In 2016, “the longest floating structure in world history” will be placed in the ocean.
It’s called The Ocean Cleanup, and it’s a 1.2-mile-long system designed to collect and remove plastic from the ocean. It is a stationary array of barriers that uses the ocean’s natural currents to collect the plastic at a central location.
The Ocean Cleanup will be deployed near Tsushima, an island between Japan and South Korea, and will collect plastic trash for two years and then all of the plastic that it collects will be used as an alternate energy source.
Every year 8 million tons of plastic end up in the ocean. Right now, about 5.25 trillion pieces of plastic are floating around the ocean.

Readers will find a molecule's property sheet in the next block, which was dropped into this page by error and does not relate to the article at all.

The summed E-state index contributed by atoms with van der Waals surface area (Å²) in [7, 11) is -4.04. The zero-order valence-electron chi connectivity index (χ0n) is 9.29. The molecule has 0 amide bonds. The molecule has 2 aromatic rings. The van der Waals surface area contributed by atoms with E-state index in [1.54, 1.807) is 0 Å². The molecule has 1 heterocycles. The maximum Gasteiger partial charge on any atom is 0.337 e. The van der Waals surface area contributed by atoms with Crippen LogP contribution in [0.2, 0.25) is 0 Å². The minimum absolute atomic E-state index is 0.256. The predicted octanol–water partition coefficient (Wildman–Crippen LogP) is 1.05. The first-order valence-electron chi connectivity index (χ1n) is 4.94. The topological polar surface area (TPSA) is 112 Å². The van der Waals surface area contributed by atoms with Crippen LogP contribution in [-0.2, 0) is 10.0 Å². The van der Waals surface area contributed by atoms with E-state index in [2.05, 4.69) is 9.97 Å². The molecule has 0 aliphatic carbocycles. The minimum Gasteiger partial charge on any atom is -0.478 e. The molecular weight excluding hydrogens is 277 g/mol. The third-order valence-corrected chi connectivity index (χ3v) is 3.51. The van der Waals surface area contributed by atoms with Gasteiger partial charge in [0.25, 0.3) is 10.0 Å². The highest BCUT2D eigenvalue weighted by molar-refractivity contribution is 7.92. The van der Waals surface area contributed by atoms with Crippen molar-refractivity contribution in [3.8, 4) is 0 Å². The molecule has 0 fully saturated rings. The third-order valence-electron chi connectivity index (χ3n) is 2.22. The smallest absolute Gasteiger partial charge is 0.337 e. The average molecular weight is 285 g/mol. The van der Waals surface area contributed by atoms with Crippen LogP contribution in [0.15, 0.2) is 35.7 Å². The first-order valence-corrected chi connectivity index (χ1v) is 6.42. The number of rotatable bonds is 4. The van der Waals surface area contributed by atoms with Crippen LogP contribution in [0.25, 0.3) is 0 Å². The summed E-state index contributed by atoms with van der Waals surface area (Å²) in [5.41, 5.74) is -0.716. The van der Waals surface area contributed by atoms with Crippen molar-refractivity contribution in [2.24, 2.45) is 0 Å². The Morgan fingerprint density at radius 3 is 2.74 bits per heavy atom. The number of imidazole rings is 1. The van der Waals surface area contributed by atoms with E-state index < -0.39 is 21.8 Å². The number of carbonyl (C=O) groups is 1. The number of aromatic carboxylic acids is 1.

This plastic pollution causes many environmental, economic, and health problems. For example, plastic kills over 1 million seabirds and 100,000 marine mammals every year.
And animals that aren’t killed are often left deformed.
It is estimated that The Ocean Cleanup could remove half the plastic from the Great Pacific Garbage Patch in just 10 years.
The person behind The Ocean Cleanup is 20-year-old Dutchman Boyan Slat.
After diving in Greece in 2011, frustrated by coming across more plastic bags than fish, he wondered; ‘why can’t we clean this up?’ This ultimately led to the passive cleanup concept, which he presented in 2012. Instead of going after the plastic, Boyan devised a system though which, driven by the ocean currents, the plastic would concentrate itself, reducing the theoretical cleanup time from millennia to mere years. In 2013, he dropped out of his Aerospace Engineering study to found The Ocean Cleanup.